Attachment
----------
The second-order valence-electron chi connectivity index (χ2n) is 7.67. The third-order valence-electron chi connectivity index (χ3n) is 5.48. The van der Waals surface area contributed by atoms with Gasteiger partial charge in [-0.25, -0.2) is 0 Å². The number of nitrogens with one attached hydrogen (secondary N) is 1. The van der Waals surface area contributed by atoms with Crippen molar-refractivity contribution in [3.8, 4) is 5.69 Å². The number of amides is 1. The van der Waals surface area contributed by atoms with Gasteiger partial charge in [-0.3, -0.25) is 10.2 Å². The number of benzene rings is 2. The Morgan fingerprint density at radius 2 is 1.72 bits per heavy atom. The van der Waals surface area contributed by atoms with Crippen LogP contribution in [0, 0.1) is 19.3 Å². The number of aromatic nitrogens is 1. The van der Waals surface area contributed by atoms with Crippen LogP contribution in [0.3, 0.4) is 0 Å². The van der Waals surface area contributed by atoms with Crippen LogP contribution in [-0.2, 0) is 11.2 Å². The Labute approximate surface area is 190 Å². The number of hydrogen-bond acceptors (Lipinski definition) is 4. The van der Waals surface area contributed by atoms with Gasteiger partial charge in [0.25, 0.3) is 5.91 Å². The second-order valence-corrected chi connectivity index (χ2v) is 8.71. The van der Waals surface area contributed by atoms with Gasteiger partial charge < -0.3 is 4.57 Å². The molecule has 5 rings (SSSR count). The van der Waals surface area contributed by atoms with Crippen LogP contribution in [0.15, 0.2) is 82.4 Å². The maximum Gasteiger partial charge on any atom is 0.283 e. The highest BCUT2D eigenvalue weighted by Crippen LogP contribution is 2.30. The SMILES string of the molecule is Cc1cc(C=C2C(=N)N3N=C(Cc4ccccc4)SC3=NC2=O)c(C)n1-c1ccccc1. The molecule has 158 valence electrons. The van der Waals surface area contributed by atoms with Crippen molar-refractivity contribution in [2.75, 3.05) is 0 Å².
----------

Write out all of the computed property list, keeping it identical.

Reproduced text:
The second-order valence-electron chi connectivity index (χ2n) is 7.67. The third-order valence-electron chi connectivity index (χ3n) is 5.48. The van der Waals surface area contributed by atoms with Gasteiger partial charge in [-0.25, -0.2) is 0 Å². The number of nitrogens with one attached hydrogen (secondary N) is 1. The van der Waals surface area contributed by atoms with Crippen molar-refractivity contribution in [3.8, 4) is 5.69 Å². The number of amides is 1. The van der Waals surface area contributed by atoms with Gasteiger partial charge in [-0.3, -0.25) is 10.2 Å². The number of benzene rings is 2. The Morgan fingerprint density at radius 2 is 1.72 bits per heavy atom. The van der Waals surface area contributed by atoms with Crippen LogP contribution in [0, 0.1) is 19.3 Å². The number of aromatic nitrogens is 1. The van der Waals surface area contributed by atoms with Crippen LogP contribution in [0.3, 0.4) is 0 Å². The van der Waals surface area contributed by atoms with Crippen LogP contribution in [-0.2, 0) is 11.2 Å². The Labute approximate surface area is 190 Å². The number of hydrogen-bond acceptors (Lipinski definition) is 4. The van der Waals surface area contributed by atoms with Gasteiger partial charge in [0.25, 0.3) is 5.91 Å². The second-order valence-corrected chi connectivity index (χ2v) is 8.71. The van der Waals surface area contributed by atoms with Gasteiger partial charge < -0.3 is 4.57 Å². The molecule has 5 rings (SSSR count). The van der Waals surface area contributed by atoms with Crippen LogP contribution in [0.15, 0.2) is 82.4 Å². The maximum Gasteiger partial charge on any atom is 0.283 e. The highest BCUT2D eigenvalue weighted by Crippen LogP contribution is 2.30. The SMILES string of the molecule is Cc1cc(C=C2C(=N)N3N=C(Cc4ccccc4)SC3=NC2=O)c(C)n1-c1ccccc1. The molecule has 158 valence electrons. The van der Waals surface area contributed by atoms with Crippen molar-refractivity contribution in [2.75, 3.05) is 0 Å².